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Climate Weekly
A weekly digest on impacts, politics and science of the climate emergency; from the Global South perspective. Access our extensive coverage on climate. You can find this newsletter in the web here.
August 27 – September 02, 2020
Dear readers,

The reality of climate change and its impacts was underlined yet again this week by new studies. Research led by the University of Leeds found that the Antarctic and Greenland ice sheets were melting at rates which matched the “worst-case scenarios” of climate models; potentially exposing 16 million people to coastal flooding. Another study led by the same university predicted that climate change could transform the geography of malaria transmission in Africa.

Imaginative climate action offers hope. A new report by UNEP highlighted the oft-neglected importance of dietary change and reduction of food waste in mitigating emissions as well as in adapting to climate change. And local success stories of “going green” abound; Assam Don Bosco University’s campus for example has reduced its carbon footprint through agroforestry, energy efficiency and renewable energy.

However, such local initiatives are insufficient to brighten the somewhat bleak national picture of the state of renewable energy. The impressive growth in renewables over the last decade has been flagging due to a gamut of policy issues, and the country is not on track to achieve its ambitious target of 175 GW of installed renewables capacity by 2022. The shortfall in achieving that target is expected to be particularly substantial in the case of large-scale solar power projects, and our in-depth factsheet investigates the problems plaguing the sector.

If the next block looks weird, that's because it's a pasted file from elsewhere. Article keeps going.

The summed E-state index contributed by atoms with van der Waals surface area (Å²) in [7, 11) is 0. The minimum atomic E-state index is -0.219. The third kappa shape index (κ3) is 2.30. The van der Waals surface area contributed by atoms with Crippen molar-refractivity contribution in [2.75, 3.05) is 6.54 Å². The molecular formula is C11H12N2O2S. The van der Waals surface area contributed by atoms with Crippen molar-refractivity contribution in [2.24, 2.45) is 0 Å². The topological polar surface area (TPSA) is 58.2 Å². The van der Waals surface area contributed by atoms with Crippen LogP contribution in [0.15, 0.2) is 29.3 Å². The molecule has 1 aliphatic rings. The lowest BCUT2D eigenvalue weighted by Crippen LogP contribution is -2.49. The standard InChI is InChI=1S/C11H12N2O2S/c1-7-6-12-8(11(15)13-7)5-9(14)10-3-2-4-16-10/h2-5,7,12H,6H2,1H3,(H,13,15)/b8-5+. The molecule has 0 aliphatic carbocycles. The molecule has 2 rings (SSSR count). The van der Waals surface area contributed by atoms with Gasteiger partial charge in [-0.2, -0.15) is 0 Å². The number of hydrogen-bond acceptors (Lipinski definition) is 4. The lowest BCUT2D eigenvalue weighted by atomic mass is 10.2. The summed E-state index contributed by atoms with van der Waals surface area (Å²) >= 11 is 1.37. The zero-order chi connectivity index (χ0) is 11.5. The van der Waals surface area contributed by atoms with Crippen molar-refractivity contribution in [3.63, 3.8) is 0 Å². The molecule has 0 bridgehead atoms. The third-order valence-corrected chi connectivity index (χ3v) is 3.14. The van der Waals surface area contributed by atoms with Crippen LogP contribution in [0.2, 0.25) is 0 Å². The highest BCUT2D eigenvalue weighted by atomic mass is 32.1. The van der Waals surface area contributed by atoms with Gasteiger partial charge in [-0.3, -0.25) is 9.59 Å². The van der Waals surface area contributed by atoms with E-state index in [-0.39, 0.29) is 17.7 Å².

But beyond the nitty gritty of targets and policy, humankind is faced with a larger philosophical question: Is it possible to have a planet that no longer uses fossil fuels, does not kill millions of farmed or wild animals, degrade wetlands, river or ocean, and wipe out hills and forests for industrialisation?
Antarctica, Greenland ice sheet melting matches worst-case climate change scenarios: Study| 01 September 2020
Down To Earth
Down To Earth Are hurricanes strengthening more rapidly?| 28 August 2020
Savage sapiens, ravaged planet and COVID-19| 02 September 2020
It may be difficult to have a planet that no longer uses oil or coal, does not kill millions of farmed animals, degrade wetlands and rivers
Green campus done right: This Assam university sets an example| 27 August 2020
How Assam Don Bosco University weaves climate action, preservation of flora and fauna, management of water resources in its green initiatives
Down To Earth
UN report flags changes in food system to boost climate action| 02 September 2020
Addding diet and food loss to climate change plans can improve mitigation and adaptation contributions towards food systems by as much as 25%
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‘Dead’ coral reefs as important as ‘live’ ones, shows new study| 02 September 2020
‘Dead’ coral reefs support ‘cryptic’ animals — including fishes, snails, tiny crabs and worms — who hide under this rubble to save themselves from predation
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Climate change can affect malaria transmission patterns in Africa: Study| 01 September 2020
Much of the subsequent increase in malaria transmission could be realised by 2041-2070, according to the study
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NASA maps trace causes of global mangrove habitat loss| 27 August 2020
While overall mangrove habitat loss declined between 2000 and 2016, losses from natural causes such as erosion and extreme weather declined more slowly than human causes
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ON THE TRACK: Is India on track to meet its Renewable Energy target of 175 GW by 2022
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LARGE SCALE SOLAR: Is India on track to meet RE target of 175 GW by 2022          
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This Weekly Newsletter is published by Down to Earth and the Centre for Science and Environment, a Delhi-based global think tank advocating on global south developmment issues.
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